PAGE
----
My name is Lenna Peterson, and I compete in barrel racing. I am from Watkins, Minn., and I am 9 years old. I’ve been riding since I was 2 years old. My mom Teresa and I learned barrel racing together and started competing and taking clinics together when I was 4. Barrel racing and taking care of my horses is hard work, but I love competing. Barrel racing is so full of highs and lows that I call it a roller coaster ride sometimes.
In April of 2018, my parents and I went to Broken Bow, Neb., and I ran a Junior National Finals Rodeo (NFR) qualifier on my horse, Reckless Merit. We call him Ned, or Ned-Monster. I got Ned at the end of 2017, and he and I just clicked. We became a great team together. Everyone says he only runs fast because he loves me. At the qualifier, I ended up third, and they took the top three into the final, so I was very excited to qualify.
A Change of Plans
I worked hard to finish second grade and was excited to run barrel races that summer. We started to plan our trip to NFR, but in June, Ned came up lame. It turned out that he had a swollen suspensory ligament and would need four to six months off.
I was sad, because there was a chance of him not being able to run in Las Vegas. In July of 2018, we went to Oklahoma for a National Little Britches Finals. I was sad to not be able to run Ned, but we brought him with us, because my mom found a therapy place that might be able to help him.
Ned stayed at the therapy place for two months to get better. I was so happy—it only took him two months to get better instead of six.
When he came back I was excited, but it seemed like he didn’t like me anymore, or he was mad at me. It turns out he just had to get used to me again. By October, he was back to running his very best.
We made the trip to Las Vegas, and it was a long drive from Minnesota! We got to travel through a lot of states. In Las Vegas, it was very cool to see all the lights and action.
When it came time to run Ned in Las Vegas I was nervous, but Ned is an old pro. At 17, he knows his job, and I trust him. We ran the first two rounds at the Junior NFR, but I ended up three or four spots shy of making it back to the short round.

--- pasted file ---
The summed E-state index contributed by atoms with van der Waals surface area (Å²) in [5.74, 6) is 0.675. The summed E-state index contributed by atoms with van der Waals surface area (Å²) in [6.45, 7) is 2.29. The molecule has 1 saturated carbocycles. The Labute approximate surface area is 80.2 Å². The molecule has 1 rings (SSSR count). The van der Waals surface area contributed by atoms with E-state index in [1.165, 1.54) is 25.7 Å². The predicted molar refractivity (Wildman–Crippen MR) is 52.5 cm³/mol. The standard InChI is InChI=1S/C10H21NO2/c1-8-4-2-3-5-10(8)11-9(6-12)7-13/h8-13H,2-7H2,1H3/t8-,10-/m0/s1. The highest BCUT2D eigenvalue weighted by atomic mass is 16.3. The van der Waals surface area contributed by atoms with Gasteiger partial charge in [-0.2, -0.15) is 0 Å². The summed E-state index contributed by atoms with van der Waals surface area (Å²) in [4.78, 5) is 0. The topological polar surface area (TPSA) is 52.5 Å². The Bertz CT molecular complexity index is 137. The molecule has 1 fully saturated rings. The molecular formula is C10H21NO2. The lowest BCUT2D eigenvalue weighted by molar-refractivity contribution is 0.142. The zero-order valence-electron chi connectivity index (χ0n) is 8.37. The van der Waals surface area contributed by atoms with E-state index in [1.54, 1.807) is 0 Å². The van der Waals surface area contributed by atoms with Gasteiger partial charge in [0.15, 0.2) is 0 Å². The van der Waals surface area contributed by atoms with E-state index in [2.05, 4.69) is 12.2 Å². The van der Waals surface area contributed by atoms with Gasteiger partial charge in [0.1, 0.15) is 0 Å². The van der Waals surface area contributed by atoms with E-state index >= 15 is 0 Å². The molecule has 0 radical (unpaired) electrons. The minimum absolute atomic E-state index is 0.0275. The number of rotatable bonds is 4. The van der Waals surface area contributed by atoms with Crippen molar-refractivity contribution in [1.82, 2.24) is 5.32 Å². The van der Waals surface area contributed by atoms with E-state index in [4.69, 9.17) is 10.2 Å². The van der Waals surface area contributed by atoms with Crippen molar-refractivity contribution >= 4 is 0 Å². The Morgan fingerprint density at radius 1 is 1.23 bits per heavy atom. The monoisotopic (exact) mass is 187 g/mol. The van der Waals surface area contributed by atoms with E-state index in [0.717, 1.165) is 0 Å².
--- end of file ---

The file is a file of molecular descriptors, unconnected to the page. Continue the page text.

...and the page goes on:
After I shed a few tears because I was sad. I was just so thankful for everyone around us. I had a lot of fun in Las Vegas, and I loved seeing everybody that came to watch me. Another thing I loved was going to the real NFR and seeing all the NFR girls there. My experience in Las Vegas taught me a lot about how to handle barrel racing highs and lows.
Tragedy and Rebuilding
When 2019 came around, on February 19, we were riding my mom’s horse, Six, and my horse, Ned, in the snow in a field. We hit a drainage ditch, and my mom’s horse hit a fence post and broke his shoulder, and we had to put him down.
That same day, my dad had surgery on his shoulder, and I was worried about him. It was sad. Ned was sore, because he also fell, so he needed some time off.
My mom and I worked hard to move on without Six and leg our horses up for the spring. In April 2019, we went to Broken Bow to try to qualify again for Las Vegas, but I tipped a barrel. Otherwise I would have been in the top three.
In May 2019, I met a new horse owned by our friend Hannah. Her name is P-nut. I got to try barrel racing with her at the Sherry Cervi Youth Championships in Verndale, Minn., and she just loved me, and I loved her.
Hannah let me welcome P-nut into our home and as part of my team. Throughout the summer, P-nut, Ned and I got to barrel race and have so much fun. I was able to ride P-nut, and she won some barrel races. I also won a big jackpot on Ned and won two buckles on him this year.
In October, me and P-nut placed first out of 450 riders at the ProElite World Challenge Finals in Verndale, Minn. I hope to set some big goals for 2020 and qualify for barrel racing at the American Rodeo and compete at National Little Britches Finals with my horses.